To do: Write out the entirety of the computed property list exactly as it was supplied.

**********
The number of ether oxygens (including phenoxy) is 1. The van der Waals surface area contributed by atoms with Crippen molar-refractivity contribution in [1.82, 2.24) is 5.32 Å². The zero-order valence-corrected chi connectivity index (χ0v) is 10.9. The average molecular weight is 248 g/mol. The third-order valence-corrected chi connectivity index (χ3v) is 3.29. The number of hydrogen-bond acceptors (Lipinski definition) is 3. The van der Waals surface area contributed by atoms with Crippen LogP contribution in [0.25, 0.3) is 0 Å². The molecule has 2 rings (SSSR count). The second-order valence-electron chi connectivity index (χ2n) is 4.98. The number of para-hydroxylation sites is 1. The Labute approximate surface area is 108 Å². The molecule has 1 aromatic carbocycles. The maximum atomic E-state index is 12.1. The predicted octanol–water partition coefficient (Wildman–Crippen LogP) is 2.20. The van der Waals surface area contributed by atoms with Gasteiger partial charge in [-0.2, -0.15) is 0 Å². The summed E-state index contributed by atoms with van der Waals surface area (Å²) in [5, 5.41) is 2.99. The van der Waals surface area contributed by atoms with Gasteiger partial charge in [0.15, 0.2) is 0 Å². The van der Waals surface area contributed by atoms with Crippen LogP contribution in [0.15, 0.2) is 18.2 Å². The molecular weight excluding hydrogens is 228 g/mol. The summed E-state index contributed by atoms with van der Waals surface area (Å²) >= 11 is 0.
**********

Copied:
The number of ether oxygens (including phenoxy) is 1. The van der Waals surface area contributed by atoms with Crippen molar-refractivity contribution in [1.82, 2.24) is 5.32 Å². The zero-order valence-corrected chi connectivity index (χ0v) is 10.9. The average molecular weight is 248 g/mol. The third-order valence-corrected chi connectivity index (χ3v) is 3.29. The number of hydrogen-bond acceptors (Lipinski definition) is 3. The van der Waals surface area contributed by atoms with Crippen LogP contribution in [0.25, 0.3) is 0 Å². The molecule has 2 rings (SSSR count). The second-order valence-electron chi connectivity index (χ2n) is 4.98. The number of para-hydroxylation sites is 1. The Labute approximate surface area is 108 Å². The molecule has 1 aromatic carbocycles. The maximum atomic E-state index is 12.1. The predicted octanol–water partition coefficient (Wildman–Crippen LogP) is 2.20. The van der Waals surface area contributed by atoms with Gasteiger partial charge in [-0.2, -0.15) is 0 Å². The summed E-state index contributed by atoms with van der Waals surface area (Å²) in [5, 5.41) is 2.99. The van der Waals surface area contributed by atoms with Gasteiger partial charge in [0.15, 0.2) is 0 Å². The van der Waals surface area contributed by atoms with Crippen LogP contribution in [0.15, 0.2) is 18.2 Å². The molecular weight excluding hydrogens is 228 g/mol. The summed E-state index contributed by atoms with van der Waals surface area (Å²) >= 11 is 0.